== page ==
At some point this summer, I seriously considered writing a post that simply read: “Don’t expect to hear from me again until Christmas”. This was based on an assessment of my autumn workload which may have been slightly exaggerated but, as it turns out, not too far from the truth. As a matter of fact, while I do have a handful of new post that exist as drafts, I doubt whether I can carve out the time to actually write them up and finish them properly before the beginning of December. So for now, I’ll just pretend this is something like a photoblog and let you indulge in some pictures of medieval buildings which I’ve taken these past few months.
To begin in a loosely chronological order, first up is the small church of St. Johann [St. John’s] in Taufers, high up in the mountains of the South Tyrol, just across the Swiss border. The building is first mentioned in the 9th century, and some parts of it are said to actually date from that time. What we see today, however, is by and large the result of a remodelling campaign of the early 13th century, undertaken when the church became part of a pilgrims’ hospital administered by the Knights of the Order of St. John.
Next in line is the Cathedral of San Giusto in Trieste, Italy, one of the most intriguing pieces of architecture I’ve seen in a long time. The thing is, this is actually something of a two-for-one-package: At first, there were two 11th century churches lying parallel in close proximity to one another. In the 14th century it was decided to connect the two buildings to create one large, five-aisled basilica, a measure which resulted in a rather unique and incredibly beautiful space.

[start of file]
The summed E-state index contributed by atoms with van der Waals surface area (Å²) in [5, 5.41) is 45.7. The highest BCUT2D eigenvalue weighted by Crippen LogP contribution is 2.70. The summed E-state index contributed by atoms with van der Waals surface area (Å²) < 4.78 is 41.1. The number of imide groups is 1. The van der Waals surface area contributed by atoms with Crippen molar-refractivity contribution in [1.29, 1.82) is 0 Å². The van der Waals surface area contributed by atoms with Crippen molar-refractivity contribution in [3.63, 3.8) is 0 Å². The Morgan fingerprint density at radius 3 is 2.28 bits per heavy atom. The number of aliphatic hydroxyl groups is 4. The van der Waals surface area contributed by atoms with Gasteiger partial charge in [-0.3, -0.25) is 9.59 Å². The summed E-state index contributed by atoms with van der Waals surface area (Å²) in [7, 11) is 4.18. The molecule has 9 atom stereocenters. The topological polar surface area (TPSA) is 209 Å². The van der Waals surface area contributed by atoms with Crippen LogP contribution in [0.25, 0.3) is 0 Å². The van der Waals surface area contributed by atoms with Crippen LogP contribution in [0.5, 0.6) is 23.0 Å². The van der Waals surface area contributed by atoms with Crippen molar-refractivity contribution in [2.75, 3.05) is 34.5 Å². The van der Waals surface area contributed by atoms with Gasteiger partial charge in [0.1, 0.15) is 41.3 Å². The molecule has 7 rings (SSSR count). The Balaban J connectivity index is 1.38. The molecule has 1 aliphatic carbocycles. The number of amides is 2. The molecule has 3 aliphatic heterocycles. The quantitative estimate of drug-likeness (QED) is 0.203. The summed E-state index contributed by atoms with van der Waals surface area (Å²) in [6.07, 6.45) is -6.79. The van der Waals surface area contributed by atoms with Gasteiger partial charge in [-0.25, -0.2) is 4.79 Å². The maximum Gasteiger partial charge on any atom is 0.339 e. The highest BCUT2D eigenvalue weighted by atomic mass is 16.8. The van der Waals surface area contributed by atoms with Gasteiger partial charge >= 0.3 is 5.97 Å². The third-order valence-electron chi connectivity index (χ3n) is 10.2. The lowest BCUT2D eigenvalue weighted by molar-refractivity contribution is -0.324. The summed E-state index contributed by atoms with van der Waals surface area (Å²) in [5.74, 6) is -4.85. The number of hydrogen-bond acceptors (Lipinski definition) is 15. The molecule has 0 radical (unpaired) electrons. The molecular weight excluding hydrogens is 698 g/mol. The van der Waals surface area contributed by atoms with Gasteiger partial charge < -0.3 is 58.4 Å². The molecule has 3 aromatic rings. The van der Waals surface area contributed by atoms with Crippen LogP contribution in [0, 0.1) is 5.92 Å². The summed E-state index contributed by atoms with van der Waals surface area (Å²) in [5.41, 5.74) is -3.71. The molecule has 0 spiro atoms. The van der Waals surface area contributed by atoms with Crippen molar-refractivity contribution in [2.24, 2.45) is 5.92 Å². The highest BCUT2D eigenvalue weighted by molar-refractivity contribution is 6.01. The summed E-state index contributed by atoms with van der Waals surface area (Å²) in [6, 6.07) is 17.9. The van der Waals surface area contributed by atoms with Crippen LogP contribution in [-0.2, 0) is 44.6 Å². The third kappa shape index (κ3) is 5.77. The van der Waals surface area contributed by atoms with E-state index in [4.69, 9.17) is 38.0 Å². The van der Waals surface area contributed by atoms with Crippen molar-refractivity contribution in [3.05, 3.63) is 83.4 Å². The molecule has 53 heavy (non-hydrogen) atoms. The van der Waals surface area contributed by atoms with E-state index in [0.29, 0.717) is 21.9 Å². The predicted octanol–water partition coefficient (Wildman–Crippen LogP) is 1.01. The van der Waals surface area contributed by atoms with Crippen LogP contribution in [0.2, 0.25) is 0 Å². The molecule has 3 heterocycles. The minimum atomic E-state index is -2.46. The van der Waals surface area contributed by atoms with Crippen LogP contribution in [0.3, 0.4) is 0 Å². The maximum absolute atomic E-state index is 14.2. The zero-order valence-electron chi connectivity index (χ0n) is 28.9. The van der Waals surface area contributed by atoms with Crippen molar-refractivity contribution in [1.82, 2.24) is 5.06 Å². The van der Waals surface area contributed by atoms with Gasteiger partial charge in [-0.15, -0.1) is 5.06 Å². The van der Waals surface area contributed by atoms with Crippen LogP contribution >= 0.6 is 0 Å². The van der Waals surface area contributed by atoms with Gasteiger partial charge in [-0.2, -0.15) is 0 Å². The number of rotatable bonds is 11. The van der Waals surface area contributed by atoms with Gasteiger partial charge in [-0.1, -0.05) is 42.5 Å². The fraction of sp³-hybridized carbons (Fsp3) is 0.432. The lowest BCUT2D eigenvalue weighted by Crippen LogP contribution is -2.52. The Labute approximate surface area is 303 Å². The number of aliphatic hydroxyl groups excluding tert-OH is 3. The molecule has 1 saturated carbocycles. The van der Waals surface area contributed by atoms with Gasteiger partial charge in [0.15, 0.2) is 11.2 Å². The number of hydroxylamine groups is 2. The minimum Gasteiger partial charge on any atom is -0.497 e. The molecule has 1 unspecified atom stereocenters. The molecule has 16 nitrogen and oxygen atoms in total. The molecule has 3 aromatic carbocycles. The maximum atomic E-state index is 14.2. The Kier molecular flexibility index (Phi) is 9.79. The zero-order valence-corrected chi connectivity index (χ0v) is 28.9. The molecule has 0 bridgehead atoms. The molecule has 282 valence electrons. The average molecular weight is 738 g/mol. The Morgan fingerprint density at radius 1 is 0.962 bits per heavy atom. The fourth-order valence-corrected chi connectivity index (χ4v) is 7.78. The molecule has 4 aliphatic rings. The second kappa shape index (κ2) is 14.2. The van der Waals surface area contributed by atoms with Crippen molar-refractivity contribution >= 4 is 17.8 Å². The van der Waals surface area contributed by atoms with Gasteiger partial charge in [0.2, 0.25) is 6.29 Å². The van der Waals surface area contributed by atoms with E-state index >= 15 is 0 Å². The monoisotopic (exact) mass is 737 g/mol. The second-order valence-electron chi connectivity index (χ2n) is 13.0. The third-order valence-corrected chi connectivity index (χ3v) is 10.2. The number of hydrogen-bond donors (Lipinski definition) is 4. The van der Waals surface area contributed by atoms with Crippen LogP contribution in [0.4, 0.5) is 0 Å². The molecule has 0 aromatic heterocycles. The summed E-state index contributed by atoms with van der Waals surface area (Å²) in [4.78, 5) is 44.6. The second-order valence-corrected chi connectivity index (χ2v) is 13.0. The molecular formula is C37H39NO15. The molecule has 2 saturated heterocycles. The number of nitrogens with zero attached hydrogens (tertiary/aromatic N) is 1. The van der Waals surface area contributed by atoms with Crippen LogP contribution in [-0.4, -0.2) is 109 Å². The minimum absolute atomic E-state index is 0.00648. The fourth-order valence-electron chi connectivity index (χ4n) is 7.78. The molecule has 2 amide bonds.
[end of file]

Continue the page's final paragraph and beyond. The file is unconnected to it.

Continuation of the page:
Another fine Romanesque structure is the Cathedral Cloister at Brixen (Bressanone in Italian), again in the South Tyrol. It features some fine arcades from c. 1200. But this space, too, was transformed in the 14th century by the addition of Gothic vaulting.
Today, the Cathedral Cloister is most famous for the amazing 15th century murals adorning its walls and vaults. But some parts of the cloister have received no such decoration, and it’s fascinating to realise that, while the architecture itself is exactly the same, the overall impression of the architectural space in these parts is entirely different.
Another example of the transformative power of decoration is found in the vault of the Abbey Church at Seitenstetten, Lower Austria. In terms of architectural structure, this is your standard Gothic ribbed vault from around 1300. But through the generous application of stucco and paint in the 18th century it has been made into something that screams Baroque rather than Middle Ages.
After so much Baroque opulence, let me end this post on a more sober note with the Abbey Church at Königsfelden in Switzerland. Built in the first half of the 14th century, it still preserves its original (carefully restored) colour scheme of white, grey and red.
Here, in Königsfelden, even the cenotaph placed over the crypt with the burials of the Habsburg dynasty is characterised by stark simplicity rather ornamental extravaganza – and for once one gets the impression that this is due to an aesthetic choice rather than to the Habsburgs’ proverbial lack of money…